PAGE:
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Behind the protest - Families of the disappeared: Mariyathas

Artwork courtesy of Shawmy Thilipkumar (@shawmy_02)

For months relatives of the forcibly disappeared have been protesting on the streets across the North-East, demanding to know the whereabouts of their loved ones. Despite years, sometimes decades, of various government mechanisms and pledges, their search for answers continues.

In this series of interviews conducted since May 2017, Tamil Guardian goes behind the protest to the individual stories that make up this unyielding movement of Tamil families of the disappeared.


By April 2009, Valaignarmadam had been hit by shells several times. Nestled just hundreds of metres away from Nandikadal lagoon, this small, normally serene town on the coast, was now the site of unbelievable suffering. The preceding weeks and months had seen the town’s church, a makeshift hospital, and even people queuing for handouts of food hit by Sri Lankan artillery, rockets and cluster bombs.

It was in this carnage that Mariyathas was with his mother.

Sitting outside the Murugan temple in Kilinochchi, she tells of how her son had been forcibly disappeared. He was “a child with familial affection," she said. “Wherever he goes, he always buys things for the house and for his younger sister."

Just 20 years old at the time, Mariyathas was a bright young man. "He studied for his A levels and he went to write the exam,” his mother continues. “He studies Arts… but he has all sorts of interests.”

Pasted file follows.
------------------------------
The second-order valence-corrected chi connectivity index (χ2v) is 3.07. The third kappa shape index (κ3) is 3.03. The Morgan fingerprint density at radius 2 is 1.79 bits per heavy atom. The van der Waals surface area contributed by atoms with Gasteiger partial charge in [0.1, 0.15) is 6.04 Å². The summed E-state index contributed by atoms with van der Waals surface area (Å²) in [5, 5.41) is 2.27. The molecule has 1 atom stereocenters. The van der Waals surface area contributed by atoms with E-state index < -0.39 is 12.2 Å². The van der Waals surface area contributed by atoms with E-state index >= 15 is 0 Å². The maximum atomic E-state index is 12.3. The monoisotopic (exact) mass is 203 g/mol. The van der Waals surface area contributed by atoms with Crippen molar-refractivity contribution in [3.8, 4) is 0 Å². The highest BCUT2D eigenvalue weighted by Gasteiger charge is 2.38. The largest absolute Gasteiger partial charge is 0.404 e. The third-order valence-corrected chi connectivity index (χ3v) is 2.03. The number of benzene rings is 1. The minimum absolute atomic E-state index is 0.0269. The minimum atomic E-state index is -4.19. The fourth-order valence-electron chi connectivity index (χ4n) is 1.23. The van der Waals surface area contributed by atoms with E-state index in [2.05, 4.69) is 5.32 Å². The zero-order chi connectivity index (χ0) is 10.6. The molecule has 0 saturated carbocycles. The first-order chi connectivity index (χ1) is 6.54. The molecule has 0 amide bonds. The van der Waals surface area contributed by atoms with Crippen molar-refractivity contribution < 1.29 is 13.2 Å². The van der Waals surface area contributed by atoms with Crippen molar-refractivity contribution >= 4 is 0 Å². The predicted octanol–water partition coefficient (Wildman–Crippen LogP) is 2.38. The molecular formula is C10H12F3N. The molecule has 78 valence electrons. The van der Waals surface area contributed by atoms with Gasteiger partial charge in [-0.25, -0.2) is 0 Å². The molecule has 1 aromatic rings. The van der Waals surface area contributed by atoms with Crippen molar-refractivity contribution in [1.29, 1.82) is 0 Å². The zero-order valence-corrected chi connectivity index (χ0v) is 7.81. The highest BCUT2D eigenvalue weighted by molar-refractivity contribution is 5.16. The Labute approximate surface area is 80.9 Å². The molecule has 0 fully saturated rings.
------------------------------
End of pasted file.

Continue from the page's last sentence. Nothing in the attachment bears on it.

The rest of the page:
Above right: file photograph - Tarpaulin shelters at Valaignarmadam in 2009, as tens of thousands were massacred.
Above: Mariyathas's mother holding his photograph, as she joins others at the protest in Kilinochchi.

“That's when it all happened,” she says. The massive Sri Lankan military offensive was raging closer. Mariyathas had been forcibly conscripted into the LTTE, his mother says. By April though, Mariyathas had managed to leave the LTTE and join his family in Valaignarmadam.

The town was heavily attacked by the Sri Lankan military. The UN OISL report quoted a humanitarian worker, who described the aftermath of one attack on the town’s church. “It was a terrible sight: There were body parts blown everywhere. I even saw hands hanging on the trees. I saw human body parts all over the vehicles.”

Amidst the massacres, Mariyathas and his family managed to cross the dangerous front lines into Sri Lankan military territory.

"In Valaignarmadam, we reached the Sri Lankan Army controlled areas,” says his mother. “We were about 2,000 people total.”

Above right: A neighbourhood in Valaignarmadam, photographed in 2012. (Marisa de Silva/ Vikalpa | Groundviews | Maatram | CPA)
Above: Holy Rosary Church, Valaignarmadam, photographed in 2012. (Marisa de Silva/ Vikalpa | Groundviews | Maatram | CPA)

“Afterwards, him and I were separated,” she says. “Then, we lost contact with him. But he had come inside the army controlled area.”

Like so many others, Mariyathas had disappeared.

His mother believes the Sri Lankan military held him and is aware of his whereabouts.

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